WHEN TRAVELING THROUGH TIME, EXPECT THE UNEXPECTED!!
Aaron and Jake received a message from the Amish boy they had returned a hundred years back in time, proving their experiment had been a success. When they discover the diary containing entries of their own adventures, it gives them the confidence to explore the past and future for themselves. They made careful preparations—thought of every possibility—and took every precaution.
So how could everything go so incredibly wrong?
It is finally here! Book two is now available on Kindle.
Thanks to all those who have supported Book One – The Time Cavern. Please check it out and tweet, blog, and get the word out if you are a fan of the series!
Completely Restored – An Unassuming Jewel!
Rating: 5 of 5, TMBOA Recommended
Author: Robert Kerr
After years of putting their blood, sweat, and tears into renovating a Victorian era home in small town Iowa, Joe and Linda Murphy, along with their two children, celebrate the final touch of their restoration – hanging the original front door. Kept for years in the basement, the door needs professional help to bring it back to it’s former glory. Fortunately, Joe finds a local craftsman able to complete the work. The same night the door is hung, a thunderstorm moves through the area. The next morning, when the Murphys awaken, they find themselves transported back in time to the year 1909.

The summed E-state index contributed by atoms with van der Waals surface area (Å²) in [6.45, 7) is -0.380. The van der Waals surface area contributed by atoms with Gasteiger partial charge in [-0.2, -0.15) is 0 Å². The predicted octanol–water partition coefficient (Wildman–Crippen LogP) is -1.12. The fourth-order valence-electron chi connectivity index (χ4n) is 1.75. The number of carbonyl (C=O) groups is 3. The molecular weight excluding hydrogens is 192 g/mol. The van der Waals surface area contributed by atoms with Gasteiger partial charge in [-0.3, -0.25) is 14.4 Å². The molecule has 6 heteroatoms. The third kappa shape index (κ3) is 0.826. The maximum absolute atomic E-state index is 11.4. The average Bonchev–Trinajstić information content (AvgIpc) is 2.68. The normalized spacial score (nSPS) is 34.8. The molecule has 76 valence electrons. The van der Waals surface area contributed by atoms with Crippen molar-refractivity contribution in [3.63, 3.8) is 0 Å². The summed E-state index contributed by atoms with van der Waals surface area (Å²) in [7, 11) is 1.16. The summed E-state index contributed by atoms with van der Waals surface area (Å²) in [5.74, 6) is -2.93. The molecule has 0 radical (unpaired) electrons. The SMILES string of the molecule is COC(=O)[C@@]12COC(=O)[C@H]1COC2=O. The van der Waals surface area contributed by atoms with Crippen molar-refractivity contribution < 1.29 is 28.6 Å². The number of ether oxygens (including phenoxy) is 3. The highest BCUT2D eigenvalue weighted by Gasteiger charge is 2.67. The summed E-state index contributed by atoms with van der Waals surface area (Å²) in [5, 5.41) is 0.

Robert Kerr’s Completely Restored, starts as a very unassuming book. I read the opening pages and was immediately engaged by the characters but was unprepared for how engrossed and special the story would be for me. I suppose what appealed to me was how the story enfolded so effortlessly and the magic of going to what would have initial appeared to be a simpler time and less complicated life.
After multiple failed attempts to return to their own time, the Murphys resign themselves to finding ways to adapt to life in 1909. Because very little technology such as televisions and such do not yet exist, the sense of community and family really starts to grow for the Murphys. They spend time with their neighbors sharing lemonade and cookies on the front porch; they spend time with the kids playing family games and sharing their days experiences; they make friends with locals and find hard but rewarding work; they become a closer and loving family.
But Kerr is careful not to turn this into a simple romantic view of the past by interjecting a number of plot arcs which also convey how different the rule of law, child protection, and the limitations of medicine were one hundred years ago. I encourage readers to pick a copy. The book evokes a feeling of nostalgia and desire for simpler times while at the same time making one appreciate the things they have today.